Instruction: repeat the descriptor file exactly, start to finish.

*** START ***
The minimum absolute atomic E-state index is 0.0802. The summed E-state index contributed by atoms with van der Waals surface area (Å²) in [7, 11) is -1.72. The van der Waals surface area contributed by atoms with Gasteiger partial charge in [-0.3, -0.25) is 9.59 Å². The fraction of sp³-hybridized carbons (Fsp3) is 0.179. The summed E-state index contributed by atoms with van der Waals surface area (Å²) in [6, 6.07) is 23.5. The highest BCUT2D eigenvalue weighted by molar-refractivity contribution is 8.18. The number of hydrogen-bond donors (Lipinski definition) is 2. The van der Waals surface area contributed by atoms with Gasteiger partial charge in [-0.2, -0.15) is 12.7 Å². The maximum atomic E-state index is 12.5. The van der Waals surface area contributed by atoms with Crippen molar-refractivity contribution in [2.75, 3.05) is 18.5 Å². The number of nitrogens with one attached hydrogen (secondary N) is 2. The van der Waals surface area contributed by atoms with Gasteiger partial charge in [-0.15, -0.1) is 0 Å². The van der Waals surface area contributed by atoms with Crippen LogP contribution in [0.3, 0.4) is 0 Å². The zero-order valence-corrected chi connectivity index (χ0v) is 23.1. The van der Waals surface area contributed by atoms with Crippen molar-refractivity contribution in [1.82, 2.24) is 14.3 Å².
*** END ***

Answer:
The minimum absolute atomic E-state index is 0.0802. The summed E-state index contributed by atoms with van der Waals surface area (Å²) in [7, 11) is -1.72. The van der Waals surface area contributed by atoms with Gasteiger partial charge in [-0.3, -0.25) is 9.59 Å². The fraction of sp³-hybridized carbons (Fsp3) is 0.179. The summed E-state index contributed by atoms with van der Waals surface area (Å²) in [6, 6.07) is 23.5. The highest BCUT2D eigenvalue weighted by molar-refractivity contribution is 8.18. The number of hydrogen-bond donors (Lipinski definition) is 2. The van der Waals surface area contributed by atoms with Gasteiger partial charge in [-0.2, -0.15) is 12.7 Å². The maximum atomic E-state index is 12.5. The van der Waals surface area contributed by atoms with Crippen molar-refractivity contribution in [2.75, 3.05) is 18.5 Å². The number of nitrogens with one attached hydrogen (secondary N) is 2. The van der Waals surface area contributed by atoms with Gasteiger partial charge in [-0.15, -0.1) is 0 Å². The van der Waals surface area contributed by atoms with Crippen LogP contribution in [0.3, 0.4) is 0 Å². The zero-order valence-corrected chi connectivity index (χ0v) is 23.1. The van der Waals surface area contributed by atoms with Crippen molar-refractivity contribution in [1.82, 2.24) is 14.3 Å².